Hope and the Top of the Pyramid

Growing up my kids never really questioned their father’s illness but now as they mature every now and then they will ask, “so what’s going to happen?”

The truth… “I don’t know.”

I honestly don’t know how his illness is going to progress all I know is that it will progress so it’s hard to hope for anything good to come out of this and… that scares me.

Now I know as a positive psychologist I shouldn’t really admit that I struggle with hope, but my teacher of cognitive hypnotherapy, Trevor Silvester, taught me, “we are all fellow strugglers.”

So this is where I am struggling at the moment; I struggle to be hopeful about the future.

While going through various interviews from a research project focused on people with PD who are pretty much at the same stage of illness as my husband, I realise I’m not alone.

We are the lucky ones. Deep brain stimulation surgery has set the clock back by years for most who have had surgery but the experience of PD prior to surgery has given us a new understanding of what’s to come.

Before surgery Ronnie had very little quality of life. He was in constant pain and he could barely walk. Life was not unbearable but it was hard.

Now as each symptom starts to creep back into his life we can’t help but live in fear of him returning to that original state.

So what do I do with this? How do I live, no, how do WE live a hopeful life?

Understanding the mechanism of hope has actually shed some light and helped me.

Hope theory by Snyder suggests that for a person to be hopeful three conditions need to be met

(1) the ability to conceptualise a goal,

(2) the ability to develop a strategy to reach that goal and

(3) the ability to initiate and sustain the motivation to use those strategies aimed at achieving those goals.

I guess this explains why I struggle to hope about the future.

I want to hope for a cure but after 20 years of hoping I’m not motivated to maintain that same level of hope.

The good news: according to Snyder’s model that’s ok!

It makes sense that I don’t have that same level of hope because it’s not me creating that cure, I don’t have control over this.

I want to hope that Ronnie lives a long life free from pain and full of mobility, but again that’s not realistic and I have no control over this.

So I sit staring at the screen while Snyder’s model smugly smiles back at me and I think… what can I learn from this?

This is what I came up with.

1.   Focus on what you can control

If the first step of hope is to set goals, they need to be achievable. I have no control over how Ronnie’s illness will progress, I also have no control over which treatments will be available as his Parkinson’s get worse so by hoping for a wonderful, pain free, mobile future my hope is misplaced.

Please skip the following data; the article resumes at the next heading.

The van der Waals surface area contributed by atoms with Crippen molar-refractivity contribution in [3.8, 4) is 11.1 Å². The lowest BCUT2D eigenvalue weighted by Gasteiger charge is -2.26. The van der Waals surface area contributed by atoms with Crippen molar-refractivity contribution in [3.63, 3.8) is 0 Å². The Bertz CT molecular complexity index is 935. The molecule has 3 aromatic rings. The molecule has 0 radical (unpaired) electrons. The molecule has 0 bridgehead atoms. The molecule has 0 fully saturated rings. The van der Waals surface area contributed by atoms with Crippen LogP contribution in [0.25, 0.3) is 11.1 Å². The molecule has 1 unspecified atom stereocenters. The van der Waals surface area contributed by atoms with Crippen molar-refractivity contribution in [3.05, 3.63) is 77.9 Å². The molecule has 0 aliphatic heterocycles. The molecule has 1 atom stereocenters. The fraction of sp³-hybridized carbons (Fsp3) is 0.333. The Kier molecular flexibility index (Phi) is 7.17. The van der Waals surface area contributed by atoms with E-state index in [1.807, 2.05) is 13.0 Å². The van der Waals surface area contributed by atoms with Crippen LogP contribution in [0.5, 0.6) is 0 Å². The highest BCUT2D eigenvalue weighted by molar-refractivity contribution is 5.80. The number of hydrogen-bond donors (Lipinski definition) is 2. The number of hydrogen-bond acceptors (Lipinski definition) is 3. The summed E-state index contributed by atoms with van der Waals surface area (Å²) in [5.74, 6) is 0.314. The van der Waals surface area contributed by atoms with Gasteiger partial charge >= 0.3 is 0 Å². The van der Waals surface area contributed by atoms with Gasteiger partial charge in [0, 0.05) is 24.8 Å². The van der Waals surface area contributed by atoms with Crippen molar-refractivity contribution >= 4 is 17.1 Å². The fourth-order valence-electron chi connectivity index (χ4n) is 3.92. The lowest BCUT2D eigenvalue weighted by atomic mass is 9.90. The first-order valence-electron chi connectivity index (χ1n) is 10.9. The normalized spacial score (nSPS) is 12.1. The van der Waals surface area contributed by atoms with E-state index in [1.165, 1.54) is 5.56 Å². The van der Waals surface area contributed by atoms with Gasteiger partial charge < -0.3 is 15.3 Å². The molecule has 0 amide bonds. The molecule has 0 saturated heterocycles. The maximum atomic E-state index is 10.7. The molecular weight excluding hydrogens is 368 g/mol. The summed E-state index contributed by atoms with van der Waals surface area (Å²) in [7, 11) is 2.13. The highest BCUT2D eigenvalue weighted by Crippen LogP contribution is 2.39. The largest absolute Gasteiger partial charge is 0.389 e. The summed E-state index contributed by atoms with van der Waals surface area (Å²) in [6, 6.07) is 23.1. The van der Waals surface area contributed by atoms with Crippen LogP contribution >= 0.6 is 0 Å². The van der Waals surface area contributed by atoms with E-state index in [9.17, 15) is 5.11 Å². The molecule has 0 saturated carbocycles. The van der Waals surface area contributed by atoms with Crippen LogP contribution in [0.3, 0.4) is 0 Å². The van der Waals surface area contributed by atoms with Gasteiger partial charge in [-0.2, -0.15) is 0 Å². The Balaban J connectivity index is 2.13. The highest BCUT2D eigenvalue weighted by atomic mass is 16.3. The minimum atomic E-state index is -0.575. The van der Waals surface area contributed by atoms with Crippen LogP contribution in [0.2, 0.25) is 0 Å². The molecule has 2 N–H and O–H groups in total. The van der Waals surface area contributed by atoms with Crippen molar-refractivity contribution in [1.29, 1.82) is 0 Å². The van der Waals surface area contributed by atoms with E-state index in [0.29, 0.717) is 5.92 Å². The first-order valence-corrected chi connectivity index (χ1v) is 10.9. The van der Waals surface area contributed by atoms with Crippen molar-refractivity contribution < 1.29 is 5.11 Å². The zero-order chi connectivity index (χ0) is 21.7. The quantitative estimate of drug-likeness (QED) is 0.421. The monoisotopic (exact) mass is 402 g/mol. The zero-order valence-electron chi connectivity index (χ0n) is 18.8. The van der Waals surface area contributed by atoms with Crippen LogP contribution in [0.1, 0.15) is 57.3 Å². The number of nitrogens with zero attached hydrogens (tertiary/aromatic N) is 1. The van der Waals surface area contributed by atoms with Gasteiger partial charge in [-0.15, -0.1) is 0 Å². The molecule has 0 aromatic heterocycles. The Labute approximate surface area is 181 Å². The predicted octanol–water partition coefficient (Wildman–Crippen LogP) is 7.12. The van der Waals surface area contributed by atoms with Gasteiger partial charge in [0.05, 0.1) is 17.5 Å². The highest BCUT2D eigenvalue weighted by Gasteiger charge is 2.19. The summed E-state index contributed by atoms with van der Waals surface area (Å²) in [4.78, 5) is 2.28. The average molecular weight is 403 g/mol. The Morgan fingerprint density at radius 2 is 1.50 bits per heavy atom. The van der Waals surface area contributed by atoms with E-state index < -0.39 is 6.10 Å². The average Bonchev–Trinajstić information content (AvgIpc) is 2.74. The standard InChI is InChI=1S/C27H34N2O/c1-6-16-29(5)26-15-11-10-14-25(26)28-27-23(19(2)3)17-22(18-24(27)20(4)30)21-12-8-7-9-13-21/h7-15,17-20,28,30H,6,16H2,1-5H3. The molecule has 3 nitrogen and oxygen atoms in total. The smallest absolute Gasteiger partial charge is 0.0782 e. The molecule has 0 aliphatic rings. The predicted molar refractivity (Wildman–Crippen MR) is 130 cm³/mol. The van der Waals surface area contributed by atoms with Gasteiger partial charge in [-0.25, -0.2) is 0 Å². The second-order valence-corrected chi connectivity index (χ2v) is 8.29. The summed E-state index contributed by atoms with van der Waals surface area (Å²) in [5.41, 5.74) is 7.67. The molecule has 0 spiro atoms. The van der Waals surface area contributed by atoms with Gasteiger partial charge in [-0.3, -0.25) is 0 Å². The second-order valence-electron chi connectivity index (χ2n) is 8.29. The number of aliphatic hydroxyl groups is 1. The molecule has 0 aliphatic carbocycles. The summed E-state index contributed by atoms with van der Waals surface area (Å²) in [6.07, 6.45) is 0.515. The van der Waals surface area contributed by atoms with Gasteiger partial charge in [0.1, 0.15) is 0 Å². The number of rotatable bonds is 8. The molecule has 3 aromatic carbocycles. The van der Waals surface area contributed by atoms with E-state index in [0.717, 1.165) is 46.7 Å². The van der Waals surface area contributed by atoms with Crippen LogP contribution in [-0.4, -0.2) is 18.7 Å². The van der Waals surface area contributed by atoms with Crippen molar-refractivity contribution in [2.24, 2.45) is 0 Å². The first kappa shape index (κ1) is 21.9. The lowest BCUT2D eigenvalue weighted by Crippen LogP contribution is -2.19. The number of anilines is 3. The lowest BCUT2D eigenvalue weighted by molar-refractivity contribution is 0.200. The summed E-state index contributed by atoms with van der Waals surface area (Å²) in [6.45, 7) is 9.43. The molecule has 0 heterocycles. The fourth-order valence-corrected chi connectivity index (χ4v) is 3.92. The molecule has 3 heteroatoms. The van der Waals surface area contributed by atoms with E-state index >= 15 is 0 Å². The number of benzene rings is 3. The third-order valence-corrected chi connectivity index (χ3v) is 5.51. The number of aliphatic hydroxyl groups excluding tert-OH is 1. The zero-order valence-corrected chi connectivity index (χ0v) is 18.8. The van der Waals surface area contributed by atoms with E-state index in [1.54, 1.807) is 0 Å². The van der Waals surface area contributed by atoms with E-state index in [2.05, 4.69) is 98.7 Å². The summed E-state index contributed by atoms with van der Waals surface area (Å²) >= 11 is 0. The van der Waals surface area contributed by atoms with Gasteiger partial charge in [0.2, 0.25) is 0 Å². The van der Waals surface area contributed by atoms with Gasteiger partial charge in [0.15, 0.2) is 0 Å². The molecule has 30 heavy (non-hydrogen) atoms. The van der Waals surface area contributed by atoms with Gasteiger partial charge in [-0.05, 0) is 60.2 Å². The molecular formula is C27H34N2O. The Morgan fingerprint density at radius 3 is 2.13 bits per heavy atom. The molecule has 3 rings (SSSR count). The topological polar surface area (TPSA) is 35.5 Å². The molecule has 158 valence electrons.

What I can hope for is:  irrespective of how he progresses we will be ok.

Now that I can work on!

That I can plan for.

To some extent, that I can control.

By creating pathways to getting him the best medical care and giving him the best support, my family and I can hope for a future which is filled with love and care (I know it’s soppy but we’ve got to work with what we’ve got).

Next: You can’t strategize about “THE future”. You can only plan for elements of the future. Lesson 2:

2.   Chunking down to develop a strategy

When I think of the future, I think of the future as a whole. I’m thinking too big! I need to chunk down. This is a strategy I use with my therapy clients in private practice. When I look out at the future I’m thinking globally about Ronnie, his illness and how life will play out and… I panic.

For me to be more hopeful I realise I need to be more specific.

I want to have a life full of love and laughter. Laughter is important to me. It gets me through the day and makes me more hopeful.

I can plan to surround myself with people who make me laugh as often as possible (You see! There’s that pathway of control.) I have good friends who act like my cheerleaders and when that motivation to carry on with life dips, they lift me up and I feel like I’m on top of that cheerleading pyramid. I just need to get better at calling on them when I need them (but that’s a whole other blog in itself!).

And lastly… I realise that speculating about a future that can change at the drop of hat is ridiculous. So lesson 3:

3.   Focus on the here and now to stay motivated

This is the hardest but the most important idea. Looking too far into the future isn’t helping me. There is a theory that our brains are hardwired to focus on the negative as a way of helping us to prepare for all possible outcomes. Well if that is true then my brain is doing its job brilliantly! It just isn’t making me feel very good while it does it.

Which brings us back to:

Snyder’s plan in action

I need to practice what I preach.

(i)            Set an achievable goal e.g. This week we will see friends.

(ii)          Think of ways to achieve that goal: We will go out but if Ronnie is too unwell they can come over but DON’T cancel if you can help it!

(iii)         Make sure you maintain the motivation to achieve that goal: Warn my cheerleaders that if Ronnie is unwell we still need that connection. (Hmm… I feel another blog coming on.)


Suzette Shahmoon, PhD Candidate is currently Assistant Honorary Psychologist at the National Hospital of Neurology and Neurosurgery.

Ideas and opinions expressed in this post reflect that of the author(s) solely. They do not reflect the opinions or positions of the World Parkinson Coalition®